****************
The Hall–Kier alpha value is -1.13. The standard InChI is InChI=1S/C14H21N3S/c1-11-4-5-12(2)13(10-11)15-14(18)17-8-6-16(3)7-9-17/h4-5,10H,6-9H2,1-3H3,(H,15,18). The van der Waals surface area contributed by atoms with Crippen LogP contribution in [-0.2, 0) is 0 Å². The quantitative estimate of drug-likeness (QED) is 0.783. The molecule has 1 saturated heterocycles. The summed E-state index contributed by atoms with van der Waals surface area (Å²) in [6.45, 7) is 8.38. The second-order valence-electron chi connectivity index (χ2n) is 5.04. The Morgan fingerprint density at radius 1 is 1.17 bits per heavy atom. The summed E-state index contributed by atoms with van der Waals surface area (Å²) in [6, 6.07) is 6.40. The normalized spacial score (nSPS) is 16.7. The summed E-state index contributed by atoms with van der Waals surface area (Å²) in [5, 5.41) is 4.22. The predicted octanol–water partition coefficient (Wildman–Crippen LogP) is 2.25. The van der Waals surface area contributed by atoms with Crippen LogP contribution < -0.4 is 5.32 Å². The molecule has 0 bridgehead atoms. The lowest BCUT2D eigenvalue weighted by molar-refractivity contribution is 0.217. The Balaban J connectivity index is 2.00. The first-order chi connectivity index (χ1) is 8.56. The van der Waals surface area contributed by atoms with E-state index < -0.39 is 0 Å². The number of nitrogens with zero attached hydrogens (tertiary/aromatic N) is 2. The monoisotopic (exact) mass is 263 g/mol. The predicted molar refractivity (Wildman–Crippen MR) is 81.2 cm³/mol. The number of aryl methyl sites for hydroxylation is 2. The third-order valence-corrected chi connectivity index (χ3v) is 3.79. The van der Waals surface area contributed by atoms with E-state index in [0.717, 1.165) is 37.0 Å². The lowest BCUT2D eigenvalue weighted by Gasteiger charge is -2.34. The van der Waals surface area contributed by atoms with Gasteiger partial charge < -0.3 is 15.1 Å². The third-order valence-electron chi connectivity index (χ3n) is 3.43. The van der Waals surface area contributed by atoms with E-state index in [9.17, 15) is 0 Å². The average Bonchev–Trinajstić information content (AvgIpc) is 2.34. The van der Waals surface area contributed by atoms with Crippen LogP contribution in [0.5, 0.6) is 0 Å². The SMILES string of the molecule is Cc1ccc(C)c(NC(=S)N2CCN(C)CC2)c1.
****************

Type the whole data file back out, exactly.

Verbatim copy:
The Hall–Kier alpha value is -1.13. The standard InChI is InChI=1S/C14H21N3S/c1-11-4-5-12(2)13(10-11)15-14(18)17-8-6-16(3)7-9-17/h4-5,10H,6-9H2,1-3H3,(H,15,18). The van der Waals surface area contributed by atoms with Crippen LogP contribution in [-0.2, 0) is 0 Å². The quantitative estimate of drug-likeness (QED) is 0.783. The molecule has 1 saturated heterocycles. The summed E-state index contributed by atoms with van der Waals surface area (Å²) in [6.45, 7) is 8.38. The second-order valence-electron chi connectivity index (χ2n) is 5.04. The Morgan fingerprint density at radius 1 is 1.17 bits per heavy atom. The summed E-state index contributed by atoms with van der Waals surface area (Å²) in [6, 6.07) is 6.40. The normalized spacial score (nSPS) is 16.7. The summed E-state index contributed by atoms with van der Waals surface area (Å²) in [5, 5.41) is 4.22. The predicted octanol–water partition coefficient (Wildman–Crippen LogP) is 2.25. The van der Waals surface area contributed by atoms with Crippen LogP contribution < -0.4 is 5.32 Å². The molecule has 0 bridgehead atoms. The lowest BCUT2D eigenvalue weighted by molar-refractivity contribution is 0.217. The Balaban J connectivity index is 2.00. The first-order chi connectivity index (χ1) is 8.56. The van der Waals surface area contributed by atoms with E-state index < -0.39 is 0 Å². The number of nitrogens with zero attached hydrogens (tertiary/aromatic N) is 2. The monoisotopic (exact) mass is 263 g/mol. The predicted molar refractivity (Wildman–Crippen MR) is 81.2 cm³/mol. The number of aryl methyl sites for hydroxylation is 2. The third-order valence-corrected chi connectivity index (χ3v) is 3.79. The van der Waals surface area contributed by atoms with E-state index in [0.717, 1.165) is 37.0 Å². The lowest BCUT2D eigenvalue weighted by Gasteiger charge is -2.34. The van der Waals surface area contributed by atoms with Gasteiger partial charge < -0.3 is 15.1 Å². The third-order valence-electron chi connectivity index (χ3n) is 3.43. The van der Waals surface area contributed by atoms with E-state index in [9.17, 15) is 0 Å². The average Bonchev–Trinajstić information content (AvgIpc) is 2.34. The van der Waals surface area contributed by atoms with Crippen LogP contribution in [0.5, 0.6) is 0 Å². The SMILES string of the molecule is Cc1ccc(C)c(NC(=S)N2CCN(C)CC2)c1.